• As companies mature and evolve, it becomes important to be able to adapt their computing and information processing capabilities to a more competitive, technologically advanced, and fast-paced environment. But because their legacy systems are critical components to their continued success, much effort and expense must be undertaken in attempting to either completely rewrite the legacy systems or to attempt to move or migrate the system data and function into a more efficient, functional and cost-effective computer environment.
  • Rewriting a legacy system from scratch is usually not a viable option, because of the inherent liabilities of the system, the risk of failures, data loss, and poor understanding of how the system actually performs internally. Legacy systems are by design closed architectures and are not readily compatible with today's software and hardware architectures. Most organizations prefer to migrate their legacy systems to more efficient and easily maintainable target environments. This is called system migration in the art. System migration is an attempt to salvage the functionality of and data integrity within a legacy system as well as to enable added functionality to the system without having to redevelop the entire system.
  • The most common state-of-art technique for legacy system migration is the use of a connectivity or middleware software such as the well-known CORBA (Common Object Request Broker Architecture). CORBA is just one of several major distributed object-oriented infrastructures.
  • The design of CORBA is based on the OMG Object Model. The OMG Object Model defines common object semantics for specifying externally visible characteristics of objects in a standard and implementation-independent way. In this model clients request services from objects, also sometimes called servers, through a well-defined and clean interface. A client accesses an object (server) by issuing a request to the object. The request is an event, and it carries information including an operation, the object reference of the service provider, and any actual parameters. The object reference equates to an object name that defines an object reliably. Another common framework used as middleware in legacy system migration is the well-known object linking and embedding/common object modeling (OLE/COM).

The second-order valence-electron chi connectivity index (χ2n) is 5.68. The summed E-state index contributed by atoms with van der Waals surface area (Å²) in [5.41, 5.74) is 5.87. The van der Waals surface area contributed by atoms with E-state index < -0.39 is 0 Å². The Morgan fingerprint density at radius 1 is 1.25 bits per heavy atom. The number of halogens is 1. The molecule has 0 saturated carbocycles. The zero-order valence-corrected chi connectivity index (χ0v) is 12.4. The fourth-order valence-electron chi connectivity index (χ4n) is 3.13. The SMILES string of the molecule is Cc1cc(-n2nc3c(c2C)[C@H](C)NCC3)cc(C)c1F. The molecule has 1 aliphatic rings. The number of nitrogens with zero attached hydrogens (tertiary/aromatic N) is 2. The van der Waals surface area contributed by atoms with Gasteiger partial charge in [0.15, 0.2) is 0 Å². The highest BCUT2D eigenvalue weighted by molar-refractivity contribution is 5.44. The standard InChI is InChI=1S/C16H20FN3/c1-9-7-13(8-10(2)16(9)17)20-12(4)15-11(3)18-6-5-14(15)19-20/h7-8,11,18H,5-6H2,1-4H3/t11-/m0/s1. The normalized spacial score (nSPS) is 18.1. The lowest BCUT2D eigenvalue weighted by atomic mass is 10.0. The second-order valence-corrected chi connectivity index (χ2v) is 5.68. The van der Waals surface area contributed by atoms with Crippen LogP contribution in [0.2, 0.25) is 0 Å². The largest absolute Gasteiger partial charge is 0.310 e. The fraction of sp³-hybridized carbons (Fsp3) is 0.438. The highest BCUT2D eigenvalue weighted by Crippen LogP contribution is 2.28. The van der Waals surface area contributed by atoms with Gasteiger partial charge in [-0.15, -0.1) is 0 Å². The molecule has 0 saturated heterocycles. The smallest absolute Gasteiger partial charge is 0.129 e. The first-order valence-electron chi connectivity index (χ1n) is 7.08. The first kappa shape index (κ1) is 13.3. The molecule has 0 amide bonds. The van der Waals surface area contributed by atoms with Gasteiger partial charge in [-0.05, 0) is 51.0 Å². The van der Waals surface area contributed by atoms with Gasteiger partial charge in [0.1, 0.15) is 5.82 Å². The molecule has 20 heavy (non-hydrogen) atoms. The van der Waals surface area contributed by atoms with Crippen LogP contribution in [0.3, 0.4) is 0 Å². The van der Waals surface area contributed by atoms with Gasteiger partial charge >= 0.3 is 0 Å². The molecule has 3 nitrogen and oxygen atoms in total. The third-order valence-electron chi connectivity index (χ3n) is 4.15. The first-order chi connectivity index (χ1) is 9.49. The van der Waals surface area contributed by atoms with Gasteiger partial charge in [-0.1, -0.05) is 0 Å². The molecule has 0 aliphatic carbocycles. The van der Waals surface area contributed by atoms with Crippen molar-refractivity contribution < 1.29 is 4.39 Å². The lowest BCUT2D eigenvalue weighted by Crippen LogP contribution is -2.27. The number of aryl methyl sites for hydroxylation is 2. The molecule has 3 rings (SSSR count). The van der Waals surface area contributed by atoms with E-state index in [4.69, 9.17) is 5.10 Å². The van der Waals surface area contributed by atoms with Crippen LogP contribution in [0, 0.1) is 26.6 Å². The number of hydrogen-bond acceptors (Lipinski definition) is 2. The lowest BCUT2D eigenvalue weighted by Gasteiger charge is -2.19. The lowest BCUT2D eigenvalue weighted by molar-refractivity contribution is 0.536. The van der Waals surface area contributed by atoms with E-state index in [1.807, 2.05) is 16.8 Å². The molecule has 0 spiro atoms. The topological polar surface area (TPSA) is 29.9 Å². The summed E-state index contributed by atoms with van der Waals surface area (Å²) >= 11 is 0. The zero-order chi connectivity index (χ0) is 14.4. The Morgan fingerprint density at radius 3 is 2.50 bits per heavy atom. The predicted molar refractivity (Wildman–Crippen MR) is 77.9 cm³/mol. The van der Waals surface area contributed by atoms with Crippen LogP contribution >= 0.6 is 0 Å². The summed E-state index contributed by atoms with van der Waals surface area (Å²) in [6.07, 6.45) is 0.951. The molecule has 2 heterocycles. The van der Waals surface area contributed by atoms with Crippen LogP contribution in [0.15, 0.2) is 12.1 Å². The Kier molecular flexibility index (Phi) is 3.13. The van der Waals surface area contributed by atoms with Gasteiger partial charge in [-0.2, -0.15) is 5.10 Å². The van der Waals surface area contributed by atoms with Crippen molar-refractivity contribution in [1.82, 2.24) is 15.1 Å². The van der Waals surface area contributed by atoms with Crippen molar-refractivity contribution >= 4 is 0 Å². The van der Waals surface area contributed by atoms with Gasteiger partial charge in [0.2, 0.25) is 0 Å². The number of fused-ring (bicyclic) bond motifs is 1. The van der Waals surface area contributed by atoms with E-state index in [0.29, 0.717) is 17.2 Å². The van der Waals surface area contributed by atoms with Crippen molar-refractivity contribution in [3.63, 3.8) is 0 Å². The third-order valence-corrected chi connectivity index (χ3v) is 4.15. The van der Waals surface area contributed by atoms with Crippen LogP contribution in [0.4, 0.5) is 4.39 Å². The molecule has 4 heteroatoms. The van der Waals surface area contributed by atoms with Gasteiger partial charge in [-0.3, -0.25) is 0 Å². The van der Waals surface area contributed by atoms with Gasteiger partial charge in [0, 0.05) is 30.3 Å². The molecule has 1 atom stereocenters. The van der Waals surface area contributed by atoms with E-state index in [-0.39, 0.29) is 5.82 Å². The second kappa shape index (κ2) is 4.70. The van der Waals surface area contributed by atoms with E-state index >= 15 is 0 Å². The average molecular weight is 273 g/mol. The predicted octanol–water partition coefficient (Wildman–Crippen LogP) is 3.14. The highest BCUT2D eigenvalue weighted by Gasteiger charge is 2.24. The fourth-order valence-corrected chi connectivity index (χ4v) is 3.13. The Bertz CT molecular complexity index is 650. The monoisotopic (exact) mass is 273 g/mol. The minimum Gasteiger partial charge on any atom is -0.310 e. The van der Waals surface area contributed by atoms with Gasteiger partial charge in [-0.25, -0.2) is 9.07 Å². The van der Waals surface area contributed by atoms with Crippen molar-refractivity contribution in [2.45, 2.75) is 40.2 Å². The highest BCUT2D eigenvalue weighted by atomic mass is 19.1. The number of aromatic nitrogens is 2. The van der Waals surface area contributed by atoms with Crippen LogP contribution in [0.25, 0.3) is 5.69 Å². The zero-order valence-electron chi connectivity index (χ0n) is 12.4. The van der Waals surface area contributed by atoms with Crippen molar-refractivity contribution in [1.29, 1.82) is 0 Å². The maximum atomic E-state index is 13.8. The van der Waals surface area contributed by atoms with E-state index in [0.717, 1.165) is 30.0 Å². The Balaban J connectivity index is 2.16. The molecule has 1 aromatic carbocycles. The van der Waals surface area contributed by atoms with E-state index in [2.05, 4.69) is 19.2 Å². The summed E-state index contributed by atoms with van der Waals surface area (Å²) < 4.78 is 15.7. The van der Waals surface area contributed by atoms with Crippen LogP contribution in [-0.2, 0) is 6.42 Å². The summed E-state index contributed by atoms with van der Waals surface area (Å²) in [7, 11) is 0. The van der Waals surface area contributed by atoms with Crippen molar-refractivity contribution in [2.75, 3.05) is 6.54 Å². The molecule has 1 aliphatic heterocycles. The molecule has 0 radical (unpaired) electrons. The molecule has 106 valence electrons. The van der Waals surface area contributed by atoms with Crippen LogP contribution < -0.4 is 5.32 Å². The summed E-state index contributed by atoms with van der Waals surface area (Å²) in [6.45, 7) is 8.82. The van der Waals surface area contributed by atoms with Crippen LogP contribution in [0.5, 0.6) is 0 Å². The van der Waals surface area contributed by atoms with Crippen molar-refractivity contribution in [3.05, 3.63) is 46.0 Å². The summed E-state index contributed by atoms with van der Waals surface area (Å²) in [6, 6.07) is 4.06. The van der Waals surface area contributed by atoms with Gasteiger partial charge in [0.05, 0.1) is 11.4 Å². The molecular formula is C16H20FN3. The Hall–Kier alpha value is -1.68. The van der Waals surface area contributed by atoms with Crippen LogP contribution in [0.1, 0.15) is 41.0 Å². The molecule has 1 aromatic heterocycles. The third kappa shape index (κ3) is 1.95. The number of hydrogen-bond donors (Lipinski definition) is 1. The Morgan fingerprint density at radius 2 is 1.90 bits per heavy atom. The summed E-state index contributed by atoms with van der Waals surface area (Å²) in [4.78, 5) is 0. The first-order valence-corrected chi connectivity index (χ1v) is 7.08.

• Conventions such as CORBA and other component-based frameworks can be effective in allowing component objects to discover each other and interoperate across networks. Generally speaking however, direct usage of any of these middleware softwares in system migration is quite expensive, and as an art in itself is fraught with ad hoc procedures and high component failure possibilities. Few migration frameworks can claim even limited success.
  • The inventor is aware of a system for adapting at least one legacy system for functional interface with at least one component system. The system architecture includes a data reconciliation bus for enabling reconciliation of redundant data between legacy systems, at least one component wrapper within the architecture for describing a legacy system, at least one component object within the architecture for describing a component system, and a connectivity bus within the architecture between at least one component object and at least one component wrapper, the bus for extending legacy function to the at least one component system. In a preferred embodiment, a user operating a GUI has access to legacy services in an automated client/server exchange wherein heterogeneous data formats and platform differences of the separate systems are resolved in an object-oriented way that is transparent to the user.
  • It has occurred to the inventor that, in general, enterprise applications are designed to operate in a specific context. The content-specific assumptions are encoded into the implementations of these applications. These assumptions may lead to conflicts when integrating one application with other enterprise applications. To have safe integration, such content specific conflicts must be identified and mitigated.